8. Highlights

    1. Top of page
    2. Cover Picture
    3. Inside Cover
    4. Graphical Abstract
    5. Corrigendum
    6. News
    7. Book Reviews
    8. Correspondence
    9. Highlights
    10. Review
    11. Communications
    12. Preview
    1. Directed Evolution

      Artificial Enzymes Made to Order: Combination of Computational Design and Directed Evolution (pages 7802–7803)

      Thomas R. Ward

      Article first published online: 5 SEP 2008 | DOI: 10.1002/anie.200802865

      Thumbnail image of graphical abstract

      Intelligent design: The combination of computational design and directed evolution has allowed the creation and optimization of an artificial enzyme starting from a catalytically inactive protein scaffold. In this approach, glutamate, tryptophane, and lysine residues were introduced into a TIM barrel fold to yield an artificial enzyme for the Kemp elimination that was fine-tuned by directed evolution (kcat/Km=2590 M−1 s−1, see picture).

    2. Functional Materials

      Self-Immolative Polymers (pages 7804–7806)

      Wenxin Wang and Cameron Alexander

      Article first published online: 4 SEP 2008 | DOI: 10.1002/anie.200802474

      Thumbnail image of graphical abstract

      This message will self-destruct! Polymers that can be triggered to disassemble in a sequential fashion following a single triggering event were described recently. The amplification effect after cleavage of an end group by an enzyme leads to the spontaneous fragmentation of the polymer and the release of fluorescent reporters. The significance of these systems in terms of enzyme detection and drug release is discussed.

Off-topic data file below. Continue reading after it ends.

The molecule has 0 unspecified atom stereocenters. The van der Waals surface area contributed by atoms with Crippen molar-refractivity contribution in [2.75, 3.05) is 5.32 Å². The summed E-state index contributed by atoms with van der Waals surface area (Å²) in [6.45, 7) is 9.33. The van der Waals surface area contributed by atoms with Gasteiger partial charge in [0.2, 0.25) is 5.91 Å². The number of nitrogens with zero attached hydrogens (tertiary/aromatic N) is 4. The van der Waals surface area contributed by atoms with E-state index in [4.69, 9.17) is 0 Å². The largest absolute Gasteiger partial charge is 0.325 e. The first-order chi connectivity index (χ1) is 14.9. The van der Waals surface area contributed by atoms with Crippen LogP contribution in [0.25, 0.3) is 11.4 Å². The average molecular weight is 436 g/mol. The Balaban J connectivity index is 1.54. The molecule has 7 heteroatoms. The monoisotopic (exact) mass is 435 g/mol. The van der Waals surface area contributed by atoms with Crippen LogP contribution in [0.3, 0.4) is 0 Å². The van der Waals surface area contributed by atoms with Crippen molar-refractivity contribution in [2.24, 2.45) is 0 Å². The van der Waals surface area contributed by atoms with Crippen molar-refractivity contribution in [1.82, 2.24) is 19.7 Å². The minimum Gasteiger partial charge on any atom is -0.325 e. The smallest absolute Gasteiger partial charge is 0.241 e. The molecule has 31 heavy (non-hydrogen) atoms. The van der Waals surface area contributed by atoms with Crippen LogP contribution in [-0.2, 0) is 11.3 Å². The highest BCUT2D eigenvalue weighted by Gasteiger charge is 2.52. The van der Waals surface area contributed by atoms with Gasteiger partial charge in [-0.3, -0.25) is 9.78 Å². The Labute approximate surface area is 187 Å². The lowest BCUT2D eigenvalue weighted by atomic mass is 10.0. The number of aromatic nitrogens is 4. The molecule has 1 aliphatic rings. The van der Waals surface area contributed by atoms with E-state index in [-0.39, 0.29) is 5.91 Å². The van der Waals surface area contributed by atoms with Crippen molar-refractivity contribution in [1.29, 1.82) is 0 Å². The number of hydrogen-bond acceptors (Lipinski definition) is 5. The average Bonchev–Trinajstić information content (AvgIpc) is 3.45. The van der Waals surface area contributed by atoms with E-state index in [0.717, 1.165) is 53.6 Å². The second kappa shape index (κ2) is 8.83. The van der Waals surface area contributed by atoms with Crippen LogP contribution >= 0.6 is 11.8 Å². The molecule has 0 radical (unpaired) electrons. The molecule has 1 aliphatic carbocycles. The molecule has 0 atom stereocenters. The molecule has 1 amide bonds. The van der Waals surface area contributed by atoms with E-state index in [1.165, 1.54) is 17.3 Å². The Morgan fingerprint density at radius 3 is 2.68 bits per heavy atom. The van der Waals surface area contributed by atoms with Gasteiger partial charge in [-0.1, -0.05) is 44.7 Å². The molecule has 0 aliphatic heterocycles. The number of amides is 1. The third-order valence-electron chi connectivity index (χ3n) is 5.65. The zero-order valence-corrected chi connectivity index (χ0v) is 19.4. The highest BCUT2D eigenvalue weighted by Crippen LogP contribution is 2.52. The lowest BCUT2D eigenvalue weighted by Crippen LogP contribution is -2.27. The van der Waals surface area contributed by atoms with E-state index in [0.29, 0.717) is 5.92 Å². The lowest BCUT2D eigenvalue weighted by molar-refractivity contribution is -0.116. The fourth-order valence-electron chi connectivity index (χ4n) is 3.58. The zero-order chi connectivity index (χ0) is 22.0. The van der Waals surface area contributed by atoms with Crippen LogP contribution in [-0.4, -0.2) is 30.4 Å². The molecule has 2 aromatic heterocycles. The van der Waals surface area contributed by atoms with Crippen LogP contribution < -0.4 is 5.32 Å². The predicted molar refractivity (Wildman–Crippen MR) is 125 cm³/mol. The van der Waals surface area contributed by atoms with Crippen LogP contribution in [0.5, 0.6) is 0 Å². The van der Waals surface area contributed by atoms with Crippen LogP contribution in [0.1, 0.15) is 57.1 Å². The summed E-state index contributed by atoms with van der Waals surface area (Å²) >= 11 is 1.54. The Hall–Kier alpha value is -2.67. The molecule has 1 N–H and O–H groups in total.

9. Review

    1. Top of page
    2. Cover Picture
    3. Inside Cover
    4. Graphical Abstract
    5. Corrigendum
    6. News
    7. Book Reviews
    8. Correspondence
    9. Highlights
    10. Review
    11. Communications
    12. Preview
    1. Touch Sensors

      Tactile Devices To Sense Touch on a Par with a Human Finger (pages 7808–7826)

      Vivek Maheshwari and Ravi Saraf

      Article first published online: 24 SEP 2008 | DOI: 10.1002/anie.200703693

      Thumbnail image of graphical abstract

      Electronic skin: Emulating the tactile sense of human touch will have a great impact on robotics. A new flexible thin film composed of nanoparticles and polyelectrolyte can feel texture on a par with a human finger. The picture shows how the pressing of a coin on such a sensor leads to a specific voltage distibution. Current research in nanomaterials and molecular electronics is described.

  10. Communications

    1. Top of page
    2. Cover Picture
    3. Inside Cover
    4. Graphical Abstract